Minks' Idle-Rich Escapism
Like other music critics, Derek Staples had noted that Mink's main man Sonny Kilfoyle embarked on a new direction with Tides End (2013), the follow-up to his debut LP By the Hedge (2011), with the latter being noted for its indie pop, shoegaze and post-punk influences, and "long, languid melodic lines over gaps of quiet space" (Pitchfork, 2011):
"Suffering from a severe case of writer’s block before recording the LP’s 10 tracks, the Brooklyn-based Kilfoyle followed in the paths of luminaries like Warhol, Pollock, de Kooning, and Steinbeck, and relocated to the East End of Long Island. As the story goes: there, in the shadows of a decrepit beach front estate, Kilfoyle was concurrently struck with the notions of decadence and decay" (Consequence of Sound, 2013).
These dual themes are most explicitly explored in 'Playboys of the Western World'. The title might have been directly inspired by The Playboy of the Western World, a three-act play written by Irish playwright John Millington SyngeHere that was first performed in 1907. Kilfoyle skillfully evokes the existence of a leisurely, privileged class (if it helps, you can recall the clips of young adults swimming, riding motorbikes and generally chilling and enjoying life in Lana Del Rey's Video Games music video), amidst a sonic palette influenced by retro-synth pop: 'Young aggression/ Marching on the cobblestone/ The new artistic high class/ Never had the feeling that they belonged ... You can fight for what you want and have it all'. The dreamy lyrics meld with the brooding bass to create that all-encompassing sense of relaxed, laid-back anticipation of future promises and possibilities.
This ambience of electro-decadence continues in the up-tempo 'Margot', a love track expressing adoration for Margot, a classy, stylish and elusive socialite (the music video features a tall, individualistic young blonde woman (Kilfoyle's wife Danielle) demonstrating all the independence and mobility she can take for granted by driving a vintage car, riding a horse, cycling, and jumping into a private swimming pool):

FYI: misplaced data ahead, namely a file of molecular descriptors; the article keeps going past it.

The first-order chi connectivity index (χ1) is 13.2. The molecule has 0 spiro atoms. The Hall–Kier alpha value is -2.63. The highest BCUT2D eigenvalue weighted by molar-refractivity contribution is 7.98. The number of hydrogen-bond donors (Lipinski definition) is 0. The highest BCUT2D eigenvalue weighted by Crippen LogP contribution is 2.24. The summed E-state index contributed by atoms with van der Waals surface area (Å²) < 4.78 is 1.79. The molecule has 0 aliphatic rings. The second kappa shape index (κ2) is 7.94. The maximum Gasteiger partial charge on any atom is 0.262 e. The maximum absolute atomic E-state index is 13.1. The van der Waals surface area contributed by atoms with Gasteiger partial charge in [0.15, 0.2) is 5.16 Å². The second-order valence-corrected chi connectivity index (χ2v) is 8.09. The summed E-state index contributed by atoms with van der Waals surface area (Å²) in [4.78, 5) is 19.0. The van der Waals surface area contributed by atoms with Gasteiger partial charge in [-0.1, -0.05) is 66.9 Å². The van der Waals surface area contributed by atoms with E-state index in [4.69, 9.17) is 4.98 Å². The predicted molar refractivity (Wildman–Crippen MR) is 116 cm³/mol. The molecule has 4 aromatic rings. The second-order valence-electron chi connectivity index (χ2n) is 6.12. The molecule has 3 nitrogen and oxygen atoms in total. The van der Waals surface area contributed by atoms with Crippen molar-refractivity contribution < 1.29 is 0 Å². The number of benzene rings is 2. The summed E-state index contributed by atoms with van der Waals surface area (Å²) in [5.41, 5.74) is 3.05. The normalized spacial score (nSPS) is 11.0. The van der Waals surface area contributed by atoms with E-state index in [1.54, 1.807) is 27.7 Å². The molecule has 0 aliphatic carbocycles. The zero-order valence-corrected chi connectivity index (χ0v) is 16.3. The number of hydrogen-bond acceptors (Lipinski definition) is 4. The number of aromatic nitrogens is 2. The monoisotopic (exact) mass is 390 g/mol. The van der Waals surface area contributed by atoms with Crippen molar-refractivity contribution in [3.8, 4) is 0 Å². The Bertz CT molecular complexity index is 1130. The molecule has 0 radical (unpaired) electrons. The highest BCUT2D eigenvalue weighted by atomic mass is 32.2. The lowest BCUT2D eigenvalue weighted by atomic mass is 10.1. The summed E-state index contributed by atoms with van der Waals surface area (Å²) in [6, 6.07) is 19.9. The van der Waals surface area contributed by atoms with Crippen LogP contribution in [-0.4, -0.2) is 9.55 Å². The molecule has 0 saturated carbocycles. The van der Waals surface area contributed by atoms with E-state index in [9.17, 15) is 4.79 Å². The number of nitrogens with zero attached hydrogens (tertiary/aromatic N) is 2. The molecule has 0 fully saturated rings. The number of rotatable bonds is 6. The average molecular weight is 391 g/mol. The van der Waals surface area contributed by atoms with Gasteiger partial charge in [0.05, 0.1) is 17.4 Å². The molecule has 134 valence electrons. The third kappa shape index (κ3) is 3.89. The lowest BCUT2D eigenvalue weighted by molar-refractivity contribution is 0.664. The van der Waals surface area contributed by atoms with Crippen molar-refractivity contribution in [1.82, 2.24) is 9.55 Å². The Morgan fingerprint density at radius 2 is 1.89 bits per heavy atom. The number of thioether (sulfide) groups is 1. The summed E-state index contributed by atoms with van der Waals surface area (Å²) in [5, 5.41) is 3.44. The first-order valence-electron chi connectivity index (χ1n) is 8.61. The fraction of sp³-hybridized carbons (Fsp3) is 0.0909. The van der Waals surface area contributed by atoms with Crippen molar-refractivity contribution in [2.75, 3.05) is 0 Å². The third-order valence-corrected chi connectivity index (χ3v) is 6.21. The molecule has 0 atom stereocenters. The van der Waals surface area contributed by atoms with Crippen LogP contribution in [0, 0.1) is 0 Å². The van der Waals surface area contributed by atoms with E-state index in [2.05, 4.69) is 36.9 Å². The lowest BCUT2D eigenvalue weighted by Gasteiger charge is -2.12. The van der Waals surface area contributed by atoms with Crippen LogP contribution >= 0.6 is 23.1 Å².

'Margot, where have your horses run?It seems it's been a while/ It seems that there's a styleto the things you sayIt's true that you loved me/ and left me like a foolYou're always on my mind/ You're always on my mind'.
Art Ivan observes that 'Margot' employs "perfectly timed, expertly aligned layers of percussion, synth, and guitars to build an emotional rush of a retro-summer pop song, like a strange Oingo Boingo/Echo & the Bunnymen hybrid, even as it reveals itself to be a thoroughly melancholic, serenading lament in remembrance of love and loss: “Your blue eyes/ Have me dreaming of the West Coast/ Just like Hollywood/ I’ll never sleep tonight" (TinyMixTapes, 2013).
As Time Out reviewer Danielle Goldstein satirically observes, Kilfyole is so successful at evoking the 'laid-back atmosphere' that "he’s practically horizontal: you can picture his eyelids drooping as he languidly creates what would be an ideal West Coast soundtrack to a hazy weekend at the beach". 'Everything's Fine' best epitomizes this chill, dreamy, escapist atmosphere, where you take a backseat from all the hustle, bustle and routines of everyday life, to bask in the confines of your own inner world:
'Step out, honey, the future's in bloomUnknown colors are all around meWe're spinning records up here in my roomThe little pleasures, I feel I'm fallingEverything's fine in my mind when I'm far awayEverything's cool when you break all the rulesSummer's over, she's leaving with youThe neon boardwalks were made for walkingYou swim in blue jeans and tell the truthThe lonely future's still there, calling, calling...'